“He never was really what I would call a swing person, a swing vote like Sandra Day or Anthony Kennedy, so he was clearly in the liberal block. There are a handful of occasions in his entire career where he went outside the liberal domain.”

Agriculture attorney George Braun said although he was closer to Associate Justice Sandra Day O’Connor, and it was supposed to be Chief Justice William H. Rehnquist, it was Breyer who swore him into the Supreme Court Bar.

“Chief Justice Rehnquist was ill that day, and so Breyer – he actually signed my certificate,” he said. “My first motion was in front of Chief Justice Rehnquist, but I was sworn in, in front of Justice Breyer.”

Braun said Breyer had been expected to retire for many years, and when Associate Justice Anthony M. Kennedy retired in 2018, court observers thought it might have been Breyer instead.

“Actually, there is a rumor that Kennedy and him flipped a coin to see who would be the next one to retire, that he lost the coin flip, and so it was thought that he would retire sooner than this,” he said.

Braun said although he disagreed with Breyer, he found him a friendly man who was often funny.

“He was the friendly face of the United States Supreme Court,” he said. “Not a very outspoken justice, but he was a warm hug on the bench. Nobody didn’t like him, and also, quite the cut-up. He was usually the one who had a funnier side to break the tension during oral arguments.”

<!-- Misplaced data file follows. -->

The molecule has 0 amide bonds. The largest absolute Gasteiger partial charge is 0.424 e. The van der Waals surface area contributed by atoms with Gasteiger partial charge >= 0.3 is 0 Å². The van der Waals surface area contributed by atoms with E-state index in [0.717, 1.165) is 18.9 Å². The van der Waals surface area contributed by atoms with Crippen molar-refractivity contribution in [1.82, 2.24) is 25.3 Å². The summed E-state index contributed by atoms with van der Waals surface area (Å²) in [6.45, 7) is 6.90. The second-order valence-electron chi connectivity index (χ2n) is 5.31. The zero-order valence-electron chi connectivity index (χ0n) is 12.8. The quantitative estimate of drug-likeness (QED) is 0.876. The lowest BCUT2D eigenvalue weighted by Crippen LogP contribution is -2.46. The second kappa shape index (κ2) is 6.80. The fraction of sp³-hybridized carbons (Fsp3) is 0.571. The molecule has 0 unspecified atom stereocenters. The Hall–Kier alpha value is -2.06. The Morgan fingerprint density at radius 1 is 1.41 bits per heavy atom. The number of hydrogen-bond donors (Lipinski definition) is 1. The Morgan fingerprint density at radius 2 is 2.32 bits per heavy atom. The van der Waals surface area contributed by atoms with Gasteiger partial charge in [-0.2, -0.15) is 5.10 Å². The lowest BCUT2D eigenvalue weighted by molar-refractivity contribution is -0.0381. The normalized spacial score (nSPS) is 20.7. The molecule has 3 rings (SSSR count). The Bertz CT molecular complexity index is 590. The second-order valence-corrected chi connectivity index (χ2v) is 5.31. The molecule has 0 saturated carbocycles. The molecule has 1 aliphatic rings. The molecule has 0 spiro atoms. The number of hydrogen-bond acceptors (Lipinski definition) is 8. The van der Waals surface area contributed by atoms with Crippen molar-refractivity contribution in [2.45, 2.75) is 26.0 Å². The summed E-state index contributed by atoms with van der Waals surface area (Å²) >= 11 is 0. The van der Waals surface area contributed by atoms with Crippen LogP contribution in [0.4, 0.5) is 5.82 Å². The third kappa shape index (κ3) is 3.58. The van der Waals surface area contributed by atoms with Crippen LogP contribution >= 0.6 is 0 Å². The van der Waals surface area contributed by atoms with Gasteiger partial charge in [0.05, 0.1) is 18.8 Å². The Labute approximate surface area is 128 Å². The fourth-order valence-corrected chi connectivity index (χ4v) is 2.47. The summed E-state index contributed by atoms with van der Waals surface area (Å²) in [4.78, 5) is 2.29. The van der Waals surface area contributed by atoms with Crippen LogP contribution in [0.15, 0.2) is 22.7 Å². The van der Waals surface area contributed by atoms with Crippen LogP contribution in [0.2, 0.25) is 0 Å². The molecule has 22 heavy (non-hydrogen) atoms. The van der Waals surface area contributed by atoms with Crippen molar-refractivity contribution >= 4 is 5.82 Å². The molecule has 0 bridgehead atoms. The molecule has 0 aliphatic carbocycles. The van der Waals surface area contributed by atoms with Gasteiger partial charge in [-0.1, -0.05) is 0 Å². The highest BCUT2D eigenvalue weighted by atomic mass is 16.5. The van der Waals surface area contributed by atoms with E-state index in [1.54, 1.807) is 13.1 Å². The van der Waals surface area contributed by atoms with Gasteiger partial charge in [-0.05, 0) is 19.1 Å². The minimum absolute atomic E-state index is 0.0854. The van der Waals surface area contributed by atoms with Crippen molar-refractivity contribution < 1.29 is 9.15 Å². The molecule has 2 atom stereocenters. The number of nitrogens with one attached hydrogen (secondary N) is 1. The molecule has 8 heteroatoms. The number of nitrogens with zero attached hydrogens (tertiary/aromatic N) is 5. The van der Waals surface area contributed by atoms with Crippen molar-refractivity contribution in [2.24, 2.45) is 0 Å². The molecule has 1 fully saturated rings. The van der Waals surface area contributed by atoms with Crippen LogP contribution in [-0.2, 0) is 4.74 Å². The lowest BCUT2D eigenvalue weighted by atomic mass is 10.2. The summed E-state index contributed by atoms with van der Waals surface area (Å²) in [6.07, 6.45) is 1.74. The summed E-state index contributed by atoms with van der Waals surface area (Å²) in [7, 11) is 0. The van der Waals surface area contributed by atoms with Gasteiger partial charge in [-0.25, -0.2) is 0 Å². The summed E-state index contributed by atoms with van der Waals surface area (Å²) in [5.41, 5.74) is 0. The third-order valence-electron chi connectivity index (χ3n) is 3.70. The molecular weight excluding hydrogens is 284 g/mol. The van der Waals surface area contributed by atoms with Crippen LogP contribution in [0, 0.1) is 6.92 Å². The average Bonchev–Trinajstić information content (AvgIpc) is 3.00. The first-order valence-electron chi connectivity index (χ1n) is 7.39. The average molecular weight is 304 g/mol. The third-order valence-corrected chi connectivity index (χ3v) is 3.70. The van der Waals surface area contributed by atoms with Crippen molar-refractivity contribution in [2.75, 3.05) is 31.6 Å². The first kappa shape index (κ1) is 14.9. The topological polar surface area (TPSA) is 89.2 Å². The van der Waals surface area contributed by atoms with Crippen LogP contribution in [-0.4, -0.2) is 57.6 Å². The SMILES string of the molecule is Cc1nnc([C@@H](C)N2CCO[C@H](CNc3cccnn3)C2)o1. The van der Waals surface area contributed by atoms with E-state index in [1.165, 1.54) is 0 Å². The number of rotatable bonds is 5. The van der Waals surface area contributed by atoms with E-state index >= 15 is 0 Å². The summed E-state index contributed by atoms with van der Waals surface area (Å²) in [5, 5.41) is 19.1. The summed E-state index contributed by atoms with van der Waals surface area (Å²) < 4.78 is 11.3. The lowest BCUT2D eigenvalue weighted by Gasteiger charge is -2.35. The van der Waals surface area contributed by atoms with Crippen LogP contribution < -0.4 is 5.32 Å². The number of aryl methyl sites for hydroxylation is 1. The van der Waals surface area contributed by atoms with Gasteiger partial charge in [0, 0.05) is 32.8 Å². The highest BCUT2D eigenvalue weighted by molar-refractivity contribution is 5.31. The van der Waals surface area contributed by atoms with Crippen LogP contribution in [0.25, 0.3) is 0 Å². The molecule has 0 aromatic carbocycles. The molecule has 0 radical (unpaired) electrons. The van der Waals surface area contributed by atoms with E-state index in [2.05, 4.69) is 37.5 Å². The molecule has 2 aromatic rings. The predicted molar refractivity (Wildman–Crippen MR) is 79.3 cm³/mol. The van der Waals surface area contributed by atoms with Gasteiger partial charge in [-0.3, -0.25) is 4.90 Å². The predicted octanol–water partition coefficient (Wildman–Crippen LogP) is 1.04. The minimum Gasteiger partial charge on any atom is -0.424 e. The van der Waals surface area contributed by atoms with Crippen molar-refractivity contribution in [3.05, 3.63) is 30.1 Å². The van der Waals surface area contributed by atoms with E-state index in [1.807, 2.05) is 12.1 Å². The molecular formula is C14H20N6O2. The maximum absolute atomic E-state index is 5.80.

Braun said Breyer loved to attend events in Washington.

“There’s a joke in town that he’ll go to the opening of the envelope,” he said.

“He would go to Yom Kippur on Saturday, and Sunday, be at the Red Mass,” he said.

“I don’t agree with everything that he’s ruled on in the time, but I think that he can retire with head up high and should be very proud of what he has done on the court,” Braun said.

“He was a fine justice, and frankly, I and most of the attorneys who have stood before him like to say that he was a friend, too.”

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Neil W. McCabe is the national political editor for The Star News Network. Send him news tips: [email protected]. Follow him on Twitter: @neilwmccabe2.
Photo “Justice Breyer” by The World Affairs Council of Philadelphia. CC BY 2.0. Photo “Joe Biden” by Gage Skidmore. CC BY-SA 2.0.